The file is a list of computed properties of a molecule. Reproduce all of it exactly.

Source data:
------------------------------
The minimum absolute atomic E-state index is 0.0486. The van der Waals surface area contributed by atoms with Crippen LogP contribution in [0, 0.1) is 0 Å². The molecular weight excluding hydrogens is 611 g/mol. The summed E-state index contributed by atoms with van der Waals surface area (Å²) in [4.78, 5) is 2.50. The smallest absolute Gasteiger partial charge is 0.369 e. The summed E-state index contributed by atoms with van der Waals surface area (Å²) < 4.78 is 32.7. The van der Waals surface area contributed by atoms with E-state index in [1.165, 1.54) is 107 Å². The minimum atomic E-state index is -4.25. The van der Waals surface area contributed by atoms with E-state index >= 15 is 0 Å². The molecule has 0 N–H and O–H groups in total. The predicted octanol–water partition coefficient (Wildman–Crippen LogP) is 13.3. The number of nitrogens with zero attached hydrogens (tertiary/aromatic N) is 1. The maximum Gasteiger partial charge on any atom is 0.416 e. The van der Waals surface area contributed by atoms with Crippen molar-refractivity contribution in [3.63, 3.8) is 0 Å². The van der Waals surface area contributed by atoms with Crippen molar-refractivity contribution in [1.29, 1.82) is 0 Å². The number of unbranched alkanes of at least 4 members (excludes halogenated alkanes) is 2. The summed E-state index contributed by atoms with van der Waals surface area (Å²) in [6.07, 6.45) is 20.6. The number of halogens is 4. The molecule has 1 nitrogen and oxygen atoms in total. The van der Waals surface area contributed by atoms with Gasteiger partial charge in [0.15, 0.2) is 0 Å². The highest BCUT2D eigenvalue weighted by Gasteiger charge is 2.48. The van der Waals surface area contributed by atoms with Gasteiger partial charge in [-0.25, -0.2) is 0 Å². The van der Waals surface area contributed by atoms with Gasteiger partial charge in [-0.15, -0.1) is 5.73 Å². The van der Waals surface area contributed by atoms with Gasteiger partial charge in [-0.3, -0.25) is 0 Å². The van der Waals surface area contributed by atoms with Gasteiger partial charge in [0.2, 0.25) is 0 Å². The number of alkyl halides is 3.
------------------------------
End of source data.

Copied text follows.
The minimum absolute atomic E-state index is 0.0486. The van der Waals surface area contributed by atoms with Crippen LogP contribution in [0, 0.1) is 0 Å². The molecular weight excluding hydrogens is 611 g/mol. The summed E-state index contributed by atoms with van der Waals surface area (Å²) in [4.78, 5) is 2.50. The smallest absolute Gasteiger partial charge is 0.369 e. The summed E-state index contributed by atoms with van der Waals surface area (Å²) < 4.78 is 32.7. The van der Waals surface area contributed by atoms with E-state index in [1.165, 1.54) is 107 Å². The minimum atomic E-state index is -4.25. The van der Waals surface area contributed by atoms with E-state index >= 15 is 0 Å². The molecule has 0 N–H and O–H groups in total. The predicted octanol–water partition coefficient (Wildman–Crippen LogP) is 13.3. The number of nitrogens with zero attached hydrogens (tertiary/aromatic N) is 1. The maximum Gasteiger partial charge on any atom is 0.416 e. The van der Waals surface area contributed by atoms with Crippen molar-refractivity contribution in [3.63, 3.8) is 0 Å². The van der Waals surface area contributed by atoms with Crippen molar-refractivity contribution in [1.29, 1.82) is 0 Å². The number of unbranched alkanes of at least 4 members (excludes halogenated alkanes) is 2. The summed E-state index contributed by atoms with van der Waals surface area (Å²) in [6.07, 6.45) is 20.6. The number of halogens is 4. The molecule has 1 nitrogen and oxygen atoms in total. The van der Waals surface area contributed by atoms with Gasteiger partial charge in [0.15, 0.2) is 0 Å². The highest BCUT2D eigenvalue weighted by Gasteiger charge is 2.48. The van der Waals surface area contributed by atoms with Gasteiger partial charge in [-0.25, -0.2) is 0 Å². The van der Waals surface area contributed by atoms with Gasteiger partial charge in [-0.15, -0.1) is 5.73 Å². The van der Waals surface area contributed by atoms with Gasteiger partial charge in [-0.3, -0.25) is 0 Å². The van der Waals surface area contributed by atoms with Gasteiger partial charge in [0.2, 0.25) is 0 Å². The number of alkyl halides is 3.